Martin demonstrates how the angular string quartet arrangement in "Eleanor Rigby" derived from "the shower scene" in "Psycho", thus becoming a McCartney/Bernard Hermann composition and of course he goes into the backwards tape experiments beginning with the ending of "Rain."
Martin is mostly a pleasant and satisfied man as he lives through his later years, only showing bitterness a few times. He recalls not getting a Christmas bonus at the end of a year when The Beatles sold millions of records and greatly inflated EMI's bottom line. The salespeople got big bonuses. He did not. Why? The company said he was "well-paid" at around 2000 pounds for the year! Of course Martin did end up making a great deal of money soon thereafter and appears to live well, though not extravagantly so.
He also recalls when John Lennon told him the group wanted none of his production nonsense on their new album Let It Be and how they just wanted to play live and record it straight. Martin was taken aback by the resenting tone but agreed to it. "The problem was," he says, "is that they never did get it right."
He still simmers thinking about how John and George took the tapes from the vault and gave them to Phil Spector to "overproduce". He was particularly upset when Apple came to him and said his producer's credit would go to Phil Spector, even though he'd actually produced the music.
He suggested that the credits read "Produced by George Martin, overproduced by Phil Spector."
There are new interviews with McCartney, Ringo, Michael Palin, Jeff Beck, John McLaughlin and others plus classic clips and a great deal of new and interesting material.
During the lulls you realize that were it not for The Beatles, you probably would have little interest in watching this documentary. On the other hand, were it not for George Martin, it could easily be argued, there would never have been The Beatles, and if there had been, it would have been a very different The Beatles and perhaps a group not nearly as innovative or successful as they became.
One of my favorite scenes is where Martin recalls having produced a comedic send-up of "The Bridge Over the River Kwai" with Peter Sellers, Spike Milligan and Peter Cooke and Dudley Moore among others. It was set for release when director David Lean's estate threatened to sue and the project appeared to be headed for the scrap heap. Martin recalls thinking "Well, what if our project was called "The Bridge Over the River Wai"? Then there could be no lawsuit! So he hired a team to go through the master tape and cut out every "K" in "Kwai." The record was released. I've long had a copy but never knew the "back story" until watching the Blu-ray.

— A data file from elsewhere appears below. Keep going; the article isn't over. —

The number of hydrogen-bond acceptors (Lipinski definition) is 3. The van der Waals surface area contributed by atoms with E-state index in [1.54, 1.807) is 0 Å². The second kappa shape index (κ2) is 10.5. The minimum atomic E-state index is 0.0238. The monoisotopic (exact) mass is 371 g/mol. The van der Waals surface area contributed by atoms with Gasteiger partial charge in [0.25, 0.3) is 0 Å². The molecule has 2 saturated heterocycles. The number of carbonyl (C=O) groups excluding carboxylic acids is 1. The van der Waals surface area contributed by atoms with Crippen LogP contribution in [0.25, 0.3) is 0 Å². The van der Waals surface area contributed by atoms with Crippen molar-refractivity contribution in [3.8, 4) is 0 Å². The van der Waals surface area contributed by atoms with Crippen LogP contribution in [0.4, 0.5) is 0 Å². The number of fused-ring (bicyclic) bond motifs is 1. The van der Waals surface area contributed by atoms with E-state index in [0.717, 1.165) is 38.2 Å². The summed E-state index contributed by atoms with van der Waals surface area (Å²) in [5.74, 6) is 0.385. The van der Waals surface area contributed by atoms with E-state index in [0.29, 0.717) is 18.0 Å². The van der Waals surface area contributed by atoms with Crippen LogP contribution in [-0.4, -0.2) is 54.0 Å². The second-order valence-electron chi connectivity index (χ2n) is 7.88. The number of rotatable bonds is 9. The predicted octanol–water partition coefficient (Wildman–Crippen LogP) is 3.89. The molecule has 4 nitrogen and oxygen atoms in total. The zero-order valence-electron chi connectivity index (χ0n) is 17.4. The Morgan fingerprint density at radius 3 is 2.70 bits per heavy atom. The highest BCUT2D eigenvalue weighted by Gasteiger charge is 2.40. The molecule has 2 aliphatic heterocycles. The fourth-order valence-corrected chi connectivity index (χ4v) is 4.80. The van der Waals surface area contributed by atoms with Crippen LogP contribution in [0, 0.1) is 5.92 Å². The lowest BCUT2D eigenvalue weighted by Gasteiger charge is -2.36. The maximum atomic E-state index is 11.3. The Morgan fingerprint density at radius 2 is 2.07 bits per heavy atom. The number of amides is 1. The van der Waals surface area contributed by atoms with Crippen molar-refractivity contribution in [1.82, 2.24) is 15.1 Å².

I'd say this is a 'must watch' for anyone heavily invested in The Beatles. You'll enjoy it a great deal and learn new things about the group and times that will surely enhance your appreciation of all of it and especially of George Martin and his contributions to the group's success and to the brilliance of their records.
P.S.: After watching the video I went back downstairs to see if the sound had improved. It hadn't. But I was determined to listen to music so I did, but I couldn't understand why it sounded so bad. Then, suddenly there was an odd noise through the speakers that sounded like feedback or oscillation. It was a quick "blip" and PRESTO! The sound returned to normal! Clearly something was going on with the A.C. coming into the house.
We've all experienced days when things just didn't sound "right" and I've paid lip service to the A.C. by saying "Everything you listen to is really just modulated A.C. so if that's not good, the sound can't be. And I definitely believe in power conditioning (but not with "T" filter type conditioners) and the value of good A.C. cords (I like Shunyata), but nothing could have helped the bad A.C. coming into my system yesterday. Perhaps it was Hurricane Sandy residual. Whatever it was, I've never heard such bad sound coming from my system nor have I ever heard such an instantaneous recovery!